Cars And Smartphones: The Future Is Now

October 15, 2010

In the 2004 Will Smith movie, I, Robot, the future is filled with cars that drive themselves, and petroleum's verboten because it's volatile and unsafe. Yes, this future also has evil robots that try to take over the world, but focus on the first part--cars that drive themselves--because that future is now, thanks to Google.

Google's driverless cars grabbed headlines last week. And while we're not fully at the car enthusiast's nightmare just yet, we're close. Smartphone applications have made huge advances quickly, and are replacing some car functions with new technology and apps.

As The New York Times sees it, "most auto dealers will tell you that more buyers ask about how to connect an iPhone to a car or about the latest collision avoidance systems than they do about how quickly a car goes from zero to 60. So automakers are pumping up the technology."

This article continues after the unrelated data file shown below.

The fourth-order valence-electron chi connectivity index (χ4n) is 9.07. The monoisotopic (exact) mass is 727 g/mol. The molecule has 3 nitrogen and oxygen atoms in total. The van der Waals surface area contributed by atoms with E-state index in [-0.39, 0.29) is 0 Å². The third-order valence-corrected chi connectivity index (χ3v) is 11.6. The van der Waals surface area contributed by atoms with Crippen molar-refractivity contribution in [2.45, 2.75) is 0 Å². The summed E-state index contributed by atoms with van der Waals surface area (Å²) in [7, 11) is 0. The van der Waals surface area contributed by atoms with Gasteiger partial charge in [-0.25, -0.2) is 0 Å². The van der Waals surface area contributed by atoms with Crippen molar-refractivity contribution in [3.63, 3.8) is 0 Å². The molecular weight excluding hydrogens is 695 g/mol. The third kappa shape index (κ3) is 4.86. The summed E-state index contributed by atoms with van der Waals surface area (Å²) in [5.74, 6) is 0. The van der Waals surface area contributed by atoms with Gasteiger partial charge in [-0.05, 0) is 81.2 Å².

Auto manufacturers are integrating smartphone functions into their own product plans. Ford has applications that enable and interact smartphone software. OnStar is rolling out an app that can lock or unlock your car from anywhere, along with a myriad of other features, depending on your model. The list goes on: automakers from Mercedes to Lexus are jumping into the application pool, and most are aiming for the deep end.

The revolution goes even further in the aftermarket. Carbonga is a good example. A check-engine light used to mean a trip to the dealership or repair shop for an assessment. With Carbonga and their $99 OBD-II connector plug, your iPhone can run the diagnostics from home, and explain why the light came on. Five years ago, this wouldn't have been on the radar for car owners.  Smartphones have changed the world--in that short a time. It's a sea change in how cars not just in how cars are sold, but how they're used--even maintained.

So are we steering into an I, Robot future? Probably not anytime soon, but we already are in a new era of connecting to our cars. It's not the mechanical connection of changing your own oil, but it's just as important. And far more radical than 10-W40.

[New York Times]

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